Try, Try Again, But Stay Flexible

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If you have addressed your substance abuse at a particular level of care repeatedly, and found that you are not making progress, try a different treatment. For example, a long-term residential program may not be for you if you remain abstinent for the length of your stay, but relapse shortly thereafter.

What You'll Need

  • Knowledge of the different types of treatments available for those with chemical dependencies, and a willingness to evaluate your participation and progress in treatment to date. Being willing to take action to do things differently is a critical component of treatment.

What You'll Do

  • Think long and hard about your treatments to date. What worked? What didn’t? Why? Then, seek out good, reliable information from local healthcare organizations or agencies that offer referrals to treatment. Ask questions about treatment philosophy, or practical things like the distance to the programs near you, or whether the programs that interest you have waiting lists. You’ll need to know what insurance is accepted, hours of operation, or any other concerns that come to mind. There’s no such thing as a bad question, and you should have answers to anything you want to know before jumping in.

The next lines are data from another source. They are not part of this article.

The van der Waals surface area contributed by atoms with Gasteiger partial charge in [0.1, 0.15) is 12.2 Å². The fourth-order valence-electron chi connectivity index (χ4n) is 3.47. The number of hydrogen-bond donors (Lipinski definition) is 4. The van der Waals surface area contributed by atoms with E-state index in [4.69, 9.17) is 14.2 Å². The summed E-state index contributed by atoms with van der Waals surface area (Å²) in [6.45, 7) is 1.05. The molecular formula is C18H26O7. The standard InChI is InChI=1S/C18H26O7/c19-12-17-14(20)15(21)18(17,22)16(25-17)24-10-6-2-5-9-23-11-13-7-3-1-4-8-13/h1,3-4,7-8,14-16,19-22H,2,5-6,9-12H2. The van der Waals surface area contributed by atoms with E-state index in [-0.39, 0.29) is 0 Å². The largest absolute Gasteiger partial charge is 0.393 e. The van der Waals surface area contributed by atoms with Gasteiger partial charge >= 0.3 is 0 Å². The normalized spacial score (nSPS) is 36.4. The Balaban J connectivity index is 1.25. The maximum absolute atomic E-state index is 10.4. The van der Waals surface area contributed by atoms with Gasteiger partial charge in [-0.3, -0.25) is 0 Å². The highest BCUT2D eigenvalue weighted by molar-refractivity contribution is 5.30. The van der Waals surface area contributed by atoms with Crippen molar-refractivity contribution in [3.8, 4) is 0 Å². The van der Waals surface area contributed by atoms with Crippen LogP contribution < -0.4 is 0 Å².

Tips & Warnings

  • The best results in life come with being flexible, and staying open to something new when you aren’t getting the results you desire. Recognize that change doesn’t come easy, and make it your goal to do what’s best for you in the long-term, even if it’s not comfortable now. Once you decide to have another go at treatment, be the person who stands out to staff as being engaged, serious, and sincere. Interact to the extent that you get what you need, without being entitled.
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